The present invention may be more readily described with reference to FIGS. 1-8. FIG. 1 illustrates a schematic diagram of a conventional general-purpose digital computing environment that can be used in conjunction with various aspects of the present invention. In FIG. 1, a computer 100 includes a processing unit 110, a system memory 120, and a system bus 130 that couples various system components including the system memory to the processing unit 110. The system bus 130 may be any of several types of bus structures including a memory bus or memory controller, a peripheral bus, and a local bus using any of a variety of bus architectures. The system memory 120 includes read only memory (ROM) 140 and random access memory (RAM) 150.

A basic input/output system 160 (BIOS), containing the basic routines that help to transfer information between elements within the computer 100, such as during start-up, is stored in the ROM 140. The computer 100 also includes a hard disk drive 170 for reading from and writing to a hard disk (not shown), a magnetic disk drive 180 for reading from or writing to a removable magnetic disk 190, and an optical disk drive 191 for reading from or writing to a removable optical disk 192 such as a CD ROM or other optical media. The hard disk drive 170, magnetic disk drive 180, and optical disk drive 191 are connected to the system bus 130 by a hard disk drive interface 192, a magnetic disk drive interface 193, and an optical disk drive interface 194, respectively. The drives and their associated computer-readable media provide nonvolatile storage of computer readable instructions, data structures, program modules and other data for the personal computer 100. It will be appreciated by those skilled in the art that other types of computer readable media that can store data that is accessible by a computer, such as magnetic cassettes, flash memory cards, digital video disks, Bernoulli cartridges, random access memories (RAMs), read only memories (ROMs), and the like, may also be used in the example operating environment.

A number of program modules can be stored on the hard disk drive 170, magnetic disk 190, optical disk 192, ROM 140 or RAM 150, including an operating system 195, one or more application programs 196, other program modules 197, and program data 198. A user can enter commands and information into the computer 100 through input devices such as a keyboard 101 and pointing device 102. Other input devices (not shown) may include a microphone, joystick, game pad, satellite dish, scanner or the like. These and other input devices are often connected to the processing unit 110 through a serial port interface 106 that is coupled to the system bus, but may be connected by other interfaces, such as a parallel port, game port or a universal serial bus (USB). Further still, these devices may be coupled directly to the system bus 130 via an appropriate interface (not shown). A monitor 107 or other type of display device is also connected to the system bus 130 via an interface, such as a video adapter 108. In addition to the monitor, personal computers typically include other peripheral output devices (not shown), such as speakers and printers. In a preferred embodiment, a pen digitizer 165 and accompanying pen or stylus 166 are provided in order to digitally capture freehand input. Although a direct connection between the pen digitizer 165 and the processing unit 110 is shown, in practice, the pen digitizer 165 may be coupled to the processing unit 110 via a serial port, parallel port or other interface and the system bus 130 as known in the art. Furthermore, although the digitizer 165 is shown apart from the monitor 107, it is preferred that the usable input area of the digitizer 165 be co-extensive with the display area of the monitor 107. Further still, the digitizer 165 may be integrated in the monitor 107, or may exist as a separate device overlaying or otherwise appended to the monitor 107.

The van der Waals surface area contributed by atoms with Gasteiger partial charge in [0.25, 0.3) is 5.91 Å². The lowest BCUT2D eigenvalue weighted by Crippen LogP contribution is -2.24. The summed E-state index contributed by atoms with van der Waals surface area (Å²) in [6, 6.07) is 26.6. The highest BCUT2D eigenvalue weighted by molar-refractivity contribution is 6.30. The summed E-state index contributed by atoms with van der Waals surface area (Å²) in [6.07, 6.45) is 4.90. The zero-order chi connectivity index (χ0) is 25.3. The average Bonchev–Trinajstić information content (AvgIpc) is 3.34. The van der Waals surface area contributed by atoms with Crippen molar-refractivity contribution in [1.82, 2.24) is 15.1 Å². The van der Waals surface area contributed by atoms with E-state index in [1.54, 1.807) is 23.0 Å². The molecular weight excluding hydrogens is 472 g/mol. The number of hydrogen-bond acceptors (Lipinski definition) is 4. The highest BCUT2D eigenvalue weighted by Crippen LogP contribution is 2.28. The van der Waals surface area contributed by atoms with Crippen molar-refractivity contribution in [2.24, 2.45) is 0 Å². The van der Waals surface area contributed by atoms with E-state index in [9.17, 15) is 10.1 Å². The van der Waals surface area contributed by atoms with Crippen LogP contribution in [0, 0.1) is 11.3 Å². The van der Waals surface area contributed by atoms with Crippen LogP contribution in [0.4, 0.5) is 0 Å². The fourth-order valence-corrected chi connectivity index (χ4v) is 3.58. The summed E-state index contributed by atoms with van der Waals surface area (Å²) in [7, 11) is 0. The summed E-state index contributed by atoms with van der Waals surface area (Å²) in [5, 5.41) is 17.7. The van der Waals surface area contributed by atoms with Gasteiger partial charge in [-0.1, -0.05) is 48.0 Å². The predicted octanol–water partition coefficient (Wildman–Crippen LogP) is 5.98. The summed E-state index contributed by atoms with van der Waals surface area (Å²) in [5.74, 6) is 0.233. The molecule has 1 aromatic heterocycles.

The computer 100 can operate in a networked environment using logical connections to one or more remote computers, such as a remote computer 109. The remote computer 109 can be a server, a router, a network PC, a peer device or other common network node, and typically includes many or all of the elements described above relative to the computer 100, although only a memory storage device 111 has been illustrated in FIG. 1. The logical connections depicted in FIG. 1 include a local area network (LAN) 112 and a wide area network (WAN) 113. Such networking environments are commonplace in offices, enterprise-wide computer networks, intranets, and the Internet.